MIG Update – June 21, 2021
MIG Monday – What is a ‘Sufficient’ Denial Reason?
Last week, we reviewed the notice provisions and requirements when an OCF-18 Treatment Plan is submitted and the insurer takes a MIG position, and the resulting price of non compliance. In the MIG decisions recently released, there has been an uptick in the use of notice sufficiency as a MIG challenge. So what language and descriptions should be included in a notice to render it sufficient?
In the first instance, the Tribunal is instructive as to how the Applicant should properly make submissions regarding s.38(8) non-compliance by specifically putting into evidence the deficient notice and stating its deficiency.
In two other examples, the Tribunal details what is acceptable as straightforward language that an unsophisticated person would understand, thereby rendering the notice sufficient.
Factor: Acceptable Medical and Other Reasons
In Shpati v. Travelers (19-008988, Shpati focused her submissions exclusively on the Respondent’s failure to comply with s.38(8), however failed to point the Tribunal to the specific denial and what aspect of the notice failed on sufficiency.
The Tribunal’s finding:
- Shpati made a broad claim that all the denials are insufficient but made no direct reference to any letter in an over 300-page document
- “At a minimum, the Applicant must identify the deficient denial. This is best done by referring to the letter conveying the denial and including the document in a document brief.”
- Shpati only submitted into evidence some of the invoices from the treatment facility for all the allegedly incurred goods and services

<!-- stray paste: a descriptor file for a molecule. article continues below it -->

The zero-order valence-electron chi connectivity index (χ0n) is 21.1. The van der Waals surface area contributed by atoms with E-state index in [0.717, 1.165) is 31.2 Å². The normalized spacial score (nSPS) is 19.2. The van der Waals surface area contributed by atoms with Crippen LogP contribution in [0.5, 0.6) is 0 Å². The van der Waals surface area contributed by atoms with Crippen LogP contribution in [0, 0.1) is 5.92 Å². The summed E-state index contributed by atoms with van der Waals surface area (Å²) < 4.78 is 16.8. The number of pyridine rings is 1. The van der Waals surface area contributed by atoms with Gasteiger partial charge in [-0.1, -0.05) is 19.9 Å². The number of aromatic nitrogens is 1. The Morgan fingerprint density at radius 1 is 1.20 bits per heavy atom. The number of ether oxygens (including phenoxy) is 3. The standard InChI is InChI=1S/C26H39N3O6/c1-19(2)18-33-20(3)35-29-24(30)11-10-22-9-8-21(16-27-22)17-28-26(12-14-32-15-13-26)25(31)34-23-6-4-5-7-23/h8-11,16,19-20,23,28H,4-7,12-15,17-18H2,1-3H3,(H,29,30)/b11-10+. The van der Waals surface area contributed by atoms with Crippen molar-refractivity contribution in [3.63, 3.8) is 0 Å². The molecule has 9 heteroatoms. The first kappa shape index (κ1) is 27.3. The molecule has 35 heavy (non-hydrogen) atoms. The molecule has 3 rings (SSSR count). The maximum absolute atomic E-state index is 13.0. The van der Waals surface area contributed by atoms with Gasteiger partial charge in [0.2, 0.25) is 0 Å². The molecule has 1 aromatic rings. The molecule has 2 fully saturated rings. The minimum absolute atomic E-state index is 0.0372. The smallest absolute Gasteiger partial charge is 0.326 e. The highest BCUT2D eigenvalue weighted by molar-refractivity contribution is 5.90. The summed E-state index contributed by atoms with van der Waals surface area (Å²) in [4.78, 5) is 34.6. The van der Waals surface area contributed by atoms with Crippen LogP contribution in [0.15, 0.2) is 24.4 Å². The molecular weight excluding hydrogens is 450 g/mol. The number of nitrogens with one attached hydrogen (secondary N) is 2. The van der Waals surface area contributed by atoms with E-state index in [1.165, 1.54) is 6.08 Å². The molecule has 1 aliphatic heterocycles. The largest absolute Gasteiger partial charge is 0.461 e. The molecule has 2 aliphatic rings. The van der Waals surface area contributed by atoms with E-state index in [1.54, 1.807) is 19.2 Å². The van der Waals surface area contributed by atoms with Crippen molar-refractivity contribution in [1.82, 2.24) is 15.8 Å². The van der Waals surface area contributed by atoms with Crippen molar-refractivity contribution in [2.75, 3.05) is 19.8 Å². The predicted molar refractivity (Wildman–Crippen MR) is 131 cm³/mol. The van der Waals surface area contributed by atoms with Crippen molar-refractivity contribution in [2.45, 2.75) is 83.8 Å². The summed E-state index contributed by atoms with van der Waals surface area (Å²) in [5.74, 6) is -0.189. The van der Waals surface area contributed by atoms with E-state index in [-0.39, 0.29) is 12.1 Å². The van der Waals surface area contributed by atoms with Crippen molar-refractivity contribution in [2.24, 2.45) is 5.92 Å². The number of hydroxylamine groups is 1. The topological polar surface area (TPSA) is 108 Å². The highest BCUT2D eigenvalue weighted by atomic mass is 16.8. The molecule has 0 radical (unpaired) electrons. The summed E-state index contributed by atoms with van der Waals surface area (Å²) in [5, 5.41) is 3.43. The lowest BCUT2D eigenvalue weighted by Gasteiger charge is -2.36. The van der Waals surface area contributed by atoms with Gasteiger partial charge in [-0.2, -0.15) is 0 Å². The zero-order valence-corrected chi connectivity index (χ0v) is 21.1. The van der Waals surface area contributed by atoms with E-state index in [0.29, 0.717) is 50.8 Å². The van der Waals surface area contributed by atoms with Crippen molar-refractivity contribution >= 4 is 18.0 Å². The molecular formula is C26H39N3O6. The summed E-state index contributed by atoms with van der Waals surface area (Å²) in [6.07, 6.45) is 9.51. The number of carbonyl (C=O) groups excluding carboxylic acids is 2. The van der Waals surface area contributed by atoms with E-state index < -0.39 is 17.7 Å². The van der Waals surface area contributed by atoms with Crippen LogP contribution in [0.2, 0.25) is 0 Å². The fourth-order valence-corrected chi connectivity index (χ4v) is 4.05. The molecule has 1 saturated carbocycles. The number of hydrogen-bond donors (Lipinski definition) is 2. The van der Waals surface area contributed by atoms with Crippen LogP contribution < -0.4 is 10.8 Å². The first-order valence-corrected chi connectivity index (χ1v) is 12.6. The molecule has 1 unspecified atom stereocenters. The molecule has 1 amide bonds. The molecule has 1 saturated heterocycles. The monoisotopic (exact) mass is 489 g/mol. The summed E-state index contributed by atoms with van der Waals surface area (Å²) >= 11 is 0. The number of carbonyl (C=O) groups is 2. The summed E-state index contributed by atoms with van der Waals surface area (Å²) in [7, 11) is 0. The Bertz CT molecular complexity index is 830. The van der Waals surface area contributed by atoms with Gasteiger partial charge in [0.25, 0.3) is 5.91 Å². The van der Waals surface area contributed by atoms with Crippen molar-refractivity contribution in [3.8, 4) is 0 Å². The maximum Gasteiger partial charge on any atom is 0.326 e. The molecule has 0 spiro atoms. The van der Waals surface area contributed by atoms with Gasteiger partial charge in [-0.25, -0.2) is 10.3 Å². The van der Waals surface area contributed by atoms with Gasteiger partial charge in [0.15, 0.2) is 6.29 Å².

In Rosemund v. Co-operators (19-012914) and Gomes v. Economical (20-003216) , both Applicants submitted that the Respondent failed to give adequate medical and other reasons in denying the plans in accordance with s.38(8) of the Schedule.
The Tribunal found the following reasons as sufficient:
- Advising that the Respondent believed that the Applicant’s impairments met the minor injury definition and that the MIG applied upon review of medical information on file.”
- Advising that the family doctor’s records were indicative of minor soft-tissue injuries/made no referral for the disputed assessment
- Outlining that the psychological impairments listed on the Treatment Plan were identified by a chiropractor who is not qualified to provide a psychological diagnosis
- Noting that it received no medical evidence of a pre-existing injury which would preclude recovery, and asking for further records
In Gomes, the Tribunal further opined, “While the legislation and caselaw requires medical and other reasons for the denial, it does not require a comprehensive analysis of all the information on file.”
In both instances, the Tribunal noted that some of the Respondent’s denials were based on s.38(5) which permits the Respondent to refuse to accept a non-MIG Treatment Plan if the plan describes goods or services to be received in respect of any period during which the Applicant is entitled to receive goods and services pursuant to the MIG. Pursuant to s.38(6), a denial under s.38(5) is final and is not subject to review.
Not certain? Include your Explanation of Benefits (EOB) with your OAR request to get for/against cases to assess your risk.
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